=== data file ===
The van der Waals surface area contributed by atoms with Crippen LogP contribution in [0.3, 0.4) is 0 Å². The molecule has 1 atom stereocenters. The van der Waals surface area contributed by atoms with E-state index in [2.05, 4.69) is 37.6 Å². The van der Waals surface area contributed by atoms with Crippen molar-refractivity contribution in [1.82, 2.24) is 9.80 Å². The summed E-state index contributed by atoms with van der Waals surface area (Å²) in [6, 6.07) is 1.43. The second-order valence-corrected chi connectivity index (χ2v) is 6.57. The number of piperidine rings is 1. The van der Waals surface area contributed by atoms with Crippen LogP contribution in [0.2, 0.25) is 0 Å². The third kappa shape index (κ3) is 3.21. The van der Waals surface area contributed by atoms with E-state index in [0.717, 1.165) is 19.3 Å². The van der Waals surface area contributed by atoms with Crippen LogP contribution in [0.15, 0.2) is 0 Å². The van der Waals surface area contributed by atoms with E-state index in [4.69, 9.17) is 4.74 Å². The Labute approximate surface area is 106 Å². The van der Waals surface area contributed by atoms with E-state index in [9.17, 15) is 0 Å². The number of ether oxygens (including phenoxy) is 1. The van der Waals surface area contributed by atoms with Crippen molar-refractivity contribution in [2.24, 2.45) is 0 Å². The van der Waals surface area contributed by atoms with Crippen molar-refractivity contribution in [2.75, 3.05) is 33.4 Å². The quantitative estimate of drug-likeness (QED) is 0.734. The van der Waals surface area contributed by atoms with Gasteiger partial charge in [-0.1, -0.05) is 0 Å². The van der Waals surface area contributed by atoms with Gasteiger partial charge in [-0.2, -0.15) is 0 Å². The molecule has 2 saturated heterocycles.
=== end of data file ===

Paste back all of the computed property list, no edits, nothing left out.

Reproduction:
The van der Waals surface area contributed by atoms with Crippen LogP contribution in [0.3, 0.4) is 0 Å². The molecule has 1 atom stereocenters. The van der Waals surface area contributed by atoms with E-state index in [2.05, 4.69) is 37.6 Å². The van der Waals surface area contributed by atoms with Crippen molar-refractivity contribution in [1.82, 2.24) is 9.80 Å². The summed E-state index contributed by atoms with van der Waals surface area (Å²) in [6, 6.07) is 1.43. The second-order valence-corrected chi connectivity index (χ2v) is 6.57. The number of piperidine rings is 1. The van der Waals surface area contributed by atoms with Crippen LogP contribution in [0.2, 0.25) is 0 Å². The third kappa shape index (κ3) is 3.21. The van der Waals surface area contributed by atoms with E-state index in [0.717, 1.165) is 19.3 Å². The van der Waals surface area contributed by atoms with Crippen LogP contribution in [0.15, 0.2) is 0 Å². The van der Waals surface area contributed by atoms with E-state index in [4.69, 9.17) is 4.74 Å². The Labute approximate surface area is 106 Å². The van der Waals surface area contributed by atoms with E-state index in [9.17, 15) is 0 Å². The number of ether oxygens (including phenoxy) is 1. The van der Waals surface area contributed by atoms with Crippen molar-refractivity contribution in [2.24, 2.45) is 0 Å². The van der Waals surface area contributed by atoms with Crippen molar-refractivity contribution in [2.75, 3.05) is 33.4 Å². The quantitative estimate of drug-likeness (QED) is 0.734. The van der Waals surface area contributed by atoms with Gasteiger partial charge in [-0.1, -0.05) is 0 Å². The van der Waals surface area contributed by atoms with Gasteiger partial charge in [-0.2, -0.15) is 0 Å². The molecule has 2 saturated heterocycles.